Ramsa Patel is blind, not by birth or accident but because policemen in Bhagalpur poured acid into his eyes more than two decades ago.
The horrific "Bhagalpur Blindings" earned this sleepy town in the northern Indian state of Bihar national recognition, and a notorious reputation.
Ramsa Patel: Voting to keep a candidate out of office
Arrested for stealing Mr Patel, now in his 50s, was rendered immobile for the rest of his life.
But on voting day on Wednesday, he has woken up early to get ready and head to the polling station.
"I shall definitely cast my vote because I want the candidate to lose. He has not responded to my plea for a job for one of my family members.
"I have to pay for the wedding of my two daughters and I have no savings left," Mr Patel says, sipping his tea.
Bhagalpur, about 225km (140 miles) from the state capital Patna, is a violence-ridden city where the crime rate has been shot up during the past few years.
"Why should I vote? Just because I am a citizen! Where were these politicians when my entire family were chopped to pieces by swords before my own eyes?" asks Malika Begum, whose husband deserted her nearly a decade ago.
Security personnel were deployed throughout the town
"I do not even have a permanent job now," she says.
Malika Begum's right leg was hacked off during Hindu-Muslim riots in Bhagalpur 14 years ago, which claimed nearly a thousand lives.
Local journalists say the riots alienated Muslim voters from the Congress party which was voted in from Bhagalpur for over 30 years.
The local political configuration has changed since then.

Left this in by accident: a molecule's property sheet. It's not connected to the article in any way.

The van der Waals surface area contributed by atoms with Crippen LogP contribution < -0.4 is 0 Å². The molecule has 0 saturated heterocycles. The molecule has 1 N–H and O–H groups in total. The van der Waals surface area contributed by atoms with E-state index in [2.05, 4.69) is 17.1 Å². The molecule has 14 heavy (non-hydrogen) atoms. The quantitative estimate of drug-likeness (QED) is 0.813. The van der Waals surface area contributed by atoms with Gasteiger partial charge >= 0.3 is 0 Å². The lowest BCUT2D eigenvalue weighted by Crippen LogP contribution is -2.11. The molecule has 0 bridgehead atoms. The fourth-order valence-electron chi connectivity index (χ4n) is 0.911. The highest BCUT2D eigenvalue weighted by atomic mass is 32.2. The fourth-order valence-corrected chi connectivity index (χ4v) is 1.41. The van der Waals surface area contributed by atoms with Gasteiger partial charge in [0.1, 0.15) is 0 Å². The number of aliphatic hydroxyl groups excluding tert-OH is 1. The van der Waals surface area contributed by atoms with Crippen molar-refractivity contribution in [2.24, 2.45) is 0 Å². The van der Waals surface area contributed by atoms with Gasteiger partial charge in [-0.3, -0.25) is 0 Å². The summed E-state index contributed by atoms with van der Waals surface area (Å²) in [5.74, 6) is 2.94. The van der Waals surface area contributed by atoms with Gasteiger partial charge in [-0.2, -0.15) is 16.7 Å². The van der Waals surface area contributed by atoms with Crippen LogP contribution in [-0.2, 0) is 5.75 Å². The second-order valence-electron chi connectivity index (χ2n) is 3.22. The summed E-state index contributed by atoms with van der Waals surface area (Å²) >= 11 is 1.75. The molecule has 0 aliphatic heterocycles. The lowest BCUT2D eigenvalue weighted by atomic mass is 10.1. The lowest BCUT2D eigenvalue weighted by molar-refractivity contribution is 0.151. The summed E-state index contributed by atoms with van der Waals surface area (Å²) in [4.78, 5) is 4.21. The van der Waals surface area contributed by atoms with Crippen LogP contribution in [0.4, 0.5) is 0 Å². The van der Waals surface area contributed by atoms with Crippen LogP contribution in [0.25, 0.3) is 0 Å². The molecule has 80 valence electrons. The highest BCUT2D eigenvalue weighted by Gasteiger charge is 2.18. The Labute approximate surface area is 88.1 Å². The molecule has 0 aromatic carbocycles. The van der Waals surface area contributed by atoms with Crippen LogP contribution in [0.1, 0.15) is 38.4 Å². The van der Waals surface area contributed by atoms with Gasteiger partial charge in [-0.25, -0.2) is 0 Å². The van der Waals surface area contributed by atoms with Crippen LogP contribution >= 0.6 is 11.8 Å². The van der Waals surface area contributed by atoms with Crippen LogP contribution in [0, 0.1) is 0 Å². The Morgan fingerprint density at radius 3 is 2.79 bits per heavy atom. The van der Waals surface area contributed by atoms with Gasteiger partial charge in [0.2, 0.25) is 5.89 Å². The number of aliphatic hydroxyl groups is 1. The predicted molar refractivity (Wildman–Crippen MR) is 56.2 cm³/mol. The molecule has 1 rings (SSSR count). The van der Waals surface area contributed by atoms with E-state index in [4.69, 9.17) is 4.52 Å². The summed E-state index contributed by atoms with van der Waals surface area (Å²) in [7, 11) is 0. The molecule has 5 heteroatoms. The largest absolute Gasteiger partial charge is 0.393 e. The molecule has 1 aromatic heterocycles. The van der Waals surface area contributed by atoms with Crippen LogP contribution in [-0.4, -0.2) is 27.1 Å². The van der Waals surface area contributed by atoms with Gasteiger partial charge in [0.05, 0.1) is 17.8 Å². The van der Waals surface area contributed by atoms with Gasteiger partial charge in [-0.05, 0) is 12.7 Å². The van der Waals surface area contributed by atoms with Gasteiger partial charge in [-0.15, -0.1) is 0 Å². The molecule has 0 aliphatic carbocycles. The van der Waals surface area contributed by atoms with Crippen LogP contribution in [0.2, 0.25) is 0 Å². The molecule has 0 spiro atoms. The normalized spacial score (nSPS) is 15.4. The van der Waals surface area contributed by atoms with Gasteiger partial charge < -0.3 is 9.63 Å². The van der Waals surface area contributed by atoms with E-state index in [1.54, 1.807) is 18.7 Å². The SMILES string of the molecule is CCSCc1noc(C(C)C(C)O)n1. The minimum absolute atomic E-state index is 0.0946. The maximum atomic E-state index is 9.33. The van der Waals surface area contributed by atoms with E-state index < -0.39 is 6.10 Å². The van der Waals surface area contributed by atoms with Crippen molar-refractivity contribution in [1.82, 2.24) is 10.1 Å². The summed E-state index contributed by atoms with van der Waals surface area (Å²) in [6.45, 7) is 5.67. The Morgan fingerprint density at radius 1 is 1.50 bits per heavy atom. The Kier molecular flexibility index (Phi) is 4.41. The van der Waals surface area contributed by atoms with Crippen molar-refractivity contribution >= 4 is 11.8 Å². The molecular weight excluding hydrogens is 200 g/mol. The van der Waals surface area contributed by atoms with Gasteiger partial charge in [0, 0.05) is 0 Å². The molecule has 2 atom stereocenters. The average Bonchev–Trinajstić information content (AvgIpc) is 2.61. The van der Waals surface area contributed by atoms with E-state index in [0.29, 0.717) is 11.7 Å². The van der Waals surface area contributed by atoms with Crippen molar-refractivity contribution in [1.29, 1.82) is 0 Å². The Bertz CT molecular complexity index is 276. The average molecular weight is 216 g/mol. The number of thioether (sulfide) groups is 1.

It is now a head-on fight between a communist leader who is trying to hold on to his party's lone bastion in this state and a senior figure of the Hindu right-wing Bharatiya Janata Party.
Voting began briskly with long lines of voters queuing up from early on Wednesday morning.
But there were reports of some electronic voting machines breaking down.
Security was visibly tight with the borders of the district sealed.
Nearly 7,000 security personnel including paramilitary troopers were deployed across the constituency.
Checkpoints were set up by the police to keep a close eye on the proceedings, particularly after poll violence in Bihar in the earlier rounds of voting.
Police Sub-inspector SS Singh, posted at one of the polling stations, was calm.
"We are on alert and well-equipped to handle any incidents that take place," he said.
Left-wing rebels, active in this region, have called for a boycott of the polls.
A member of Shanti Pal, a local left-wing rebel group, told the BBC that the government had not done anything to improve the living conditions of the poor.
The polls have also been boycotted in one part of Bhagalpur by residents who say no civic development has taken place there during the past five years.
Some say the story of Bhagalpur's vote is one of unemployment and tall promises made by candidates.
"There are many handloom weavers in this city who are unemployed after the government lifted restrictions on foreign goods," says Hari Prasad Khaitan, a local trader.
"These politicians come to us when they want votes but they disappear later," he adds.
Silk weaving is a big industry in Bhagalpur but many factories have closed down leaving weavers helpless.
They say they have no hope and this industry may die a slow death.
Their experience has made them bitter cynics.